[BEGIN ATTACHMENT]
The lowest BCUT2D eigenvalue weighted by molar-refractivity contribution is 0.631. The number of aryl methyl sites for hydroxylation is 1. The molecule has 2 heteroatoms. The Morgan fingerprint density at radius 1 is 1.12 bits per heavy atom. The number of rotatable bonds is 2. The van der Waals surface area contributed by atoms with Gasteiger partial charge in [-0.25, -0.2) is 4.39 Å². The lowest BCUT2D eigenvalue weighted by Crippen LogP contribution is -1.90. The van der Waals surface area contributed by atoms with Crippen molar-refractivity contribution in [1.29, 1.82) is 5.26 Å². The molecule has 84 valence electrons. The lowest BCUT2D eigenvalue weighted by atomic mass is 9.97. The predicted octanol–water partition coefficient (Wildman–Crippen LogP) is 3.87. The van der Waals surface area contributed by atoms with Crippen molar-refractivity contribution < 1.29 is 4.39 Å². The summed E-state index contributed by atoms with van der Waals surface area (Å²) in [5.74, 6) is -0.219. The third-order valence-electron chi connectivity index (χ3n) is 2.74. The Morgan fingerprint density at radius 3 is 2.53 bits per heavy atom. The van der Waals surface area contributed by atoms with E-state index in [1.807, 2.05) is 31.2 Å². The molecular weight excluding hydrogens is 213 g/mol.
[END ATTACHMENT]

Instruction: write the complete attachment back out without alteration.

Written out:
The lowest BCUT2D eigenvalue weighted by molar-refractivity contribution is 0.631. The number of aryl methyl sites for hydroxylation is 1. The molecule has 2 heteroatoms. The Morgan fingerprint density at radius 1 is 1.12 bits per heavy atom. The number of rotatable bonds is 2. The van der Waals surface area contributed by atoms with Gasteiger partial charge in [-0.25, -0.2) is 4.39 Å². The lowest BCUT2D eigenvalue weighted by Crippen LogP contribution is -1.90. The van der Waals surface area contributed by atoms with Crippen molar-refractivity contribution in [1.29, 1.82) is 5.26 Å². The molecule has 84 valence electrons. The lowest BCUT2D eigenvalue weighted by atomic mass is 9.97. The predicted octanol–water partition coefficient (Wildman–Crippen LogP) is 3.87. The van der Waals surface area contributed by atoms with Crippen molar-refractivity contribution < 1.29 is 4.39 Å². The summed E-state index contributed by atoms with van der Waals surface area (Å²) in [5.74, 6) is -0.219. The third-order valence-electron chi connectivity index (χ3n) is 2.74. The Morgan fingerprint density at radius 3 is 2.53 bits per heavy atom. The van der Waals surface area contributed by atoms with E-state index in [1.807, 2.05) is 31.2 Å². The molecular weight excluding hydrogens is 213 g/mol.